Within those layers of state history also are layers of community history or family history, he said.
“To me, 1925 is significant because it's the year my mother's grandparents brought the family to Oklahoma from Arkansas to pick a cotton crop in Grady County,” he said.
“They were starving out as sharecroppers, then they come out here. He eventually gets a job laying pipeline for Oklahoma Natural Gas. So I plug into the Oklahoma story in 1925, even though I wouldn't be born until 1951.”
Going back, moving forward
The History Center features 50 topics and 2,000 artifacts reflecting Oklahoma's past, according to information from the Oklahoma Historical Society.
It also includes five galleries housing more than 200 hands-on audio, video and computer activities.
Outside the museum, the Red River Journey offers visitors a place to take a self-guided walking tour of a replication featuring that area's land forms, vegetation and important historical locations.
The grounds also include an outdoor oil field exhibit with drilling derricks, a portable derrick and machinery associated with Oklahoma oil explorations.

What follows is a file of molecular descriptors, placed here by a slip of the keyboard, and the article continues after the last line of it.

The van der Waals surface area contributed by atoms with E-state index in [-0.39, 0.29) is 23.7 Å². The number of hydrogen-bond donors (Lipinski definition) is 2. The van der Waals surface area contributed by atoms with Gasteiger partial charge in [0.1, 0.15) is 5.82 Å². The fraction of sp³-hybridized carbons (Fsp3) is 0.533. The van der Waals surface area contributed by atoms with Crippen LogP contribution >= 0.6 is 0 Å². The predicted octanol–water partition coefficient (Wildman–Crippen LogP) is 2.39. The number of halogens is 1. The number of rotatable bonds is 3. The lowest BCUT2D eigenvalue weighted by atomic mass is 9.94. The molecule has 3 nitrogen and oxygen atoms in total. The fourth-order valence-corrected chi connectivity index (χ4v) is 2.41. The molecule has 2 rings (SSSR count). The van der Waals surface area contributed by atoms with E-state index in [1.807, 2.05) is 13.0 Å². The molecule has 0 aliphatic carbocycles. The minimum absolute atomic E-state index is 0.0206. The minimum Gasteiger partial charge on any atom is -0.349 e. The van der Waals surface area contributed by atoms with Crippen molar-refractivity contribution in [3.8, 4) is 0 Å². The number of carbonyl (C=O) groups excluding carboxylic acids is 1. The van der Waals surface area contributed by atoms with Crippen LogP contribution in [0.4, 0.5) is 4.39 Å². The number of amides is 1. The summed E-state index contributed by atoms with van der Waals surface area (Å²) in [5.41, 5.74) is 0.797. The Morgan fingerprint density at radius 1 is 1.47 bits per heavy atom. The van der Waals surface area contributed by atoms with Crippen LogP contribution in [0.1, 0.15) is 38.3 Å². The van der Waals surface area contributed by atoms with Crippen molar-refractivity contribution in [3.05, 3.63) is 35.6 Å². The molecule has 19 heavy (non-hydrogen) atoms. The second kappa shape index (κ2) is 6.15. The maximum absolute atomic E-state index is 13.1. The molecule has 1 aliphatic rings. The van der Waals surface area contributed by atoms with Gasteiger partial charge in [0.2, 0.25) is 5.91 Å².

Blackburn believes that to successfully move forward in time, it's important to go back.
Communities often talk about economic development. The 61-year-old historian said if a community is going to develop and be strong, it needs to understand what happened in those early years of the town or city as well as the more recent ones.
“We have to realize that we're standing on the stage of history that has been created by a series of events and decisions and other elements,” he said. “I think we can do a better job of that analysis and decision-making process if we know how we got to that spot in history.”
In trying to analyze where we are right now, we've got to go back to those significant dates, he said.
“The better we know these patterns,” Blackburn said, “the better we understand ourselves and then hopefully can make a better decision of where are we going.”